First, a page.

Monster Trucks [Blu-ray]
Blu-ray ALL - America - Universal Pictures
Review written by and copyright: Robert Segedy (22nd April 2017).
The Film

We have all seen scenes of a boy bonding with his dog, but what about a boy and his truck, wait a minute, make that a boy and his monster propelled truck. I know, you are wondering what I meant by that. "Monster Trucks" is a family film aimed straight at 8-year-old boys, boys that love monsters and trucks. It is hard to believe that it took a crew of four writers to bring this film to the big screen: Jonathan Aibel, Glenn Berger, Derek Connolly and Matthew Robinson and a $125 Million dollar budget, but it has received a very lukewarm reception at the box office, reaping a mere $64 Million dollars worldwide, with Forbes magazine and the Los Angeles Times have both labelled it a box office bomb. So why did this ecologically message inscribed film flop? Let’s review the basic facts.

In a small North Dakota town, which is living off the sweet rewards of having an all-consuming giant company named Terravex Oil, transforming it from a dust withered ghost town into a booming noveau-riche town. At the fracking operations outside of town, trouble is indicated on the monitor of geologist Jim Dowd (Thomas Lennon); apparently there is an underground pocket of water right where they are drilling and the chances that there is life below ground is considerable, but money hungry bad guy Tenneson (a well-tanned Rob Lowe) insists that there is a lot of money at stake and ecosystems be damned, drill away. Immediately three alien life forms blast out from the drilling equipment and eventually two are captured, but one escapes and ends up at the junkyard where our protagonist Tripp (a 23-year-old Lucas Till portraying a high schooler) is working at night, hoping to assemble a workable truck from the various remnants of discarded vehicles. Earlier we are witness to an uneasy exchange between Tripp’s mom (Amy Ryan) and her disgruntled son that basically filled in some of the blanks; dad is out of the picture, Sherriff Rick (Barry Pepper) is filling that slot, and he is sort of a dick, and parental authority is not a reality. Tripp is basically unsupervised, missing plenty of school, but clocking some serious time at old man Weathers’ (a wheel chair bound Danny Glover) junkyard. This situation is ripe for some serious life changing bonding between boy and machine, er, monster I mean. Harkening back to a previous generation’s feel good films, i.e. "E.T. the Extra-Terrestrial" (1982), "The Love Bug" (1968), "The Goonies" (1985), etc. "Monster Trucks" attempts to recapture some of those films innocence, but falls short of capturing that title despite a hearty effort by the cast and crew.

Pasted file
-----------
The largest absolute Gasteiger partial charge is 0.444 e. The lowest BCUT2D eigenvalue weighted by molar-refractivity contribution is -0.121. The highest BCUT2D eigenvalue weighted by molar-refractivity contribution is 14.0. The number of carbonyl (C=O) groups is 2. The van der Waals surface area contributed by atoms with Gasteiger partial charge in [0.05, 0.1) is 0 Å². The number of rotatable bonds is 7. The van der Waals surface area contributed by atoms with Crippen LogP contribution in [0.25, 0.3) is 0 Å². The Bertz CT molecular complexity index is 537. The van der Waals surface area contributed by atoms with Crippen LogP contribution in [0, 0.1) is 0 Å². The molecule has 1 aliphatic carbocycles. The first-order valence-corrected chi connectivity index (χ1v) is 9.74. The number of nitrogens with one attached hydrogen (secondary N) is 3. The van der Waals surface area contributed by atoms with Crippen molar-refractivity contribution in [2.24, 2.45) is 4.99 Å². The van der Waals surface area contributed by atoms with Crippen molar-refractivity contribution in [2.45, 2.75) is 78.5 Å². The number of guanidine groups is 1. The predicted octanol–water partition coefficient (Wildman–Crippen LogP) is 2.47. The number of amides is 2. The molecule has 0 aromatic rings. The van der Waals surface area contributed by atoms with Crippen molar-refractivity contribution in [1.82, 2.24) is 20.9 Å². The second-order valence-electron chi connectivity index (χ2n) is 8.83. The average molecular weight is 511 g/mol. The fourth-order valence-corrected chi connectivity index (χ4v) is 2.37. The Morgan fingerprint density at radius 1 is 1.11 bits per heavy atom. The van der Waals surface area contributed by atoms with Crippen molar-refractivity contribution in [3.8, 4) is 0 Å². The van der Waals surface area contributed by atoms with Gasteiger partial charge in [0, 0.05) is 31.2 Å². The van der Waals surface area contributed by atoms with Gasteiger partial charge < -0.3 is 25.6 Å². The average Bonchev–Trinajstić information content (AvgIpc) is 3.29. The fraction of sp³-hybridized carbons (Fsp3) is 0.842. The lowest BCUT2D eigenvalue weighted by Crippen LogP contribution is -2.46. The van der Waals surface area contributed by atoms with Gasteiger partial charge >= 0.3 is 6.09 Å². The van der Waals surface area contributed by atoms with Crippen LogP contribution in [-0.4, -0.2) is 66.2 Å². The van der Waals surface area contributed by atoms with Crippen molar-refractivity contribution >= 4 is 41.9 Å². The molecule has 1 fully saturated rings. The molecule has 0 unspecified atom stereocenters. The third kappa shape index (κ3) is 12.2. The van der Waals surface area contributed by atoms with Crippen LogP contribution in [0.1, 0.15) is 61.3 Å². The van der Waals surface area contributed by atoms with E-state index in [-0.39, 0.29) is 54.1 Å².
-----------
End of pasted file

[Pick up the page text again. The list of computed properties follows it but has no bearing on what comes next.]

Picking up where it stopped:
So what is there favorable to say about this film? It does have a pro environmental message built into its premise. It is not based on a comic book, or a television show, or an already existing line of toys; the entire idea is new, although it is based on the concept of the wordplay of Monsters and Trucks, but as far as striking out into new territory, this film certainly felt fresh. I was impressed by the CGI effects that are rather seamless and that is obviously where a lot of the budget went. The target audience will be thrilled by the scenes of the trucks scaling buildings, wedging themselves above the Sheriff’s car in a tight alleyway, the general chaos of the chase scenes, and the idea that a friendly monster is powering the vehicles. Female audiences won’t really have a lot to feel engaged with other than the fact that our hero is a handsome guy and he is the center of the action, but otherwise there wasn’t any realistic violence or implied harm to any animals. And the ending is a happy one where Rob Lowe is lead off in handcuffs, the land where the drilling was happening is environmentally protected, and of course Creech and family are reunited and left to return back to their underground homeland. We are, of course, charmed by the family of sea creatures, and the scene where the family is reunited will tug at the heartstrings of even the most jaded filmgoer.